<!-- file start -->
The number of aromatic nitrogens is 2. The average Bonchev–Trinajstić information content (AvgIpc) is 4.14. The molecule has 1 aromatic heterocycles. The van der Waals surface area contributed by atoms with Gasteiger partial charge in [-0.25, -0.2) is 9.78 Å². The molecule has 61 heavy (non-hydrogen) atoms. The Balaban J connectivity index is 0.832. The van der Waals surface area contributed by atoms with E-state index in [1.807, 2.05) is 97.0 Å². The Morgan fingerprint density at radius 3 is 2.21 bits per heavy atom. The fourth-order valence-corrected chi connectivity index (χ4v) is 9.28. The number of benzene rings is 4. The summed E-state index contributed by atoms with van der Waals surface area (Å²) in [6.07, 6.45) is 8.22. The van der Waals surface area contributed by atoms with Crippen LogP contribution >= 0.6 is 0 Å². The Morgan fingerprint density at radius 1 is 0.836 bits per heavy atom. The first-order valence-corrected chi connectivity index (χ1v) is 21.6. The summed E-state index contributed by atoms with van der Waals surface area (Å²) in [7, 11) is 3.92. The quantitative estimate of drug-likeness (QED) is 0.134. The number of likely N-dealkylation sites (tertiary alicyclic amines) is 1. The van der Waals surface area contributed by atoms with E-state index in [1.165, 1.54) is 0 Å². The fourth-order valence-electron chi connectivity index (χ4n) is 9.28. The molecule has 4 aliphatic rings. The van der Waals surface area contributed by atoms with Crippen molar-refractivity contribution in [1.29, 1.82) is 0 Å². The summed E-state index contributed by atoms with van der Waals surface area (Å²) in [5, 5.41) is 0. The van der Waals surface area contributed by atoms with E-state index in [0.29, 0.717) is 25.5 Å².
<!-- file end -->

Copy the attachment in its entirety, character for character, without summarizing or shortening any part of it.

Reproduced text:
The number of aromatic nitrogens is 2. The average Bonchev–Trinajstić information content (AvgIpc) is 4.14. The molecule has 1 aromatic heterocycles. The van der Waals surface area contributed by atoms with Gasteiger partial charge in [-0.25, -0.2) is 9.78 Å². The molecule has 61 heavy (non-hydrogen) atoms. The Balaban J connectivity index is 0.832. The van der Waals surface area contributed by atoms with E-state index in [1.807, 2.05) is 97.0 Å². The Morgan fingerprint density at radius 3 is 2.21 bits per heavy atom. The fourth-order valence-corrected chi connectivity index (χ4v) is 9.28. The number of benzene rings is 4. The summed E-state index contributed by atoms with van der Waals surface area (Å²) in [6.07, 6.45) is 8.22. The van der Waals surface area contributed by atoms with Crippen LogP contribution >= 0.6 is 0 Å². The Morgan fingerprint density at radius 1 is 0.836 bits per heavy atom. The first-order valence-corrected chi connectivity index (χ1v) is 21.6. The summed E-state index contributed by atoms with van der Waals surface area (Å²) in [7, 11) is 3.92. The quantitative estimate of drug-likeness (QED) is 0.134. The number of likely N-dealkylation sites (tertiary alicyclic amines) is 1. The van der Waals surface area contributed by atoms with E-state index in [1.165, 1.54) is 0 Å². The fourth-order valence-electron chi connectivity index (χ4n) is 9.28. The molecule has 4 aliphatic rings. The van der Waals surface area contributed by atoms with Crippen molar-refractivity contribution in [1.29, 1.82) is 0 Å². The summed E-state index contributed by atoms with van der Waals surface area (Å²) in [5, 5.41) is 0. The van der Waals surface area contributed by atoms with E-state index in [0.29, 0.717) is 25.5 Å².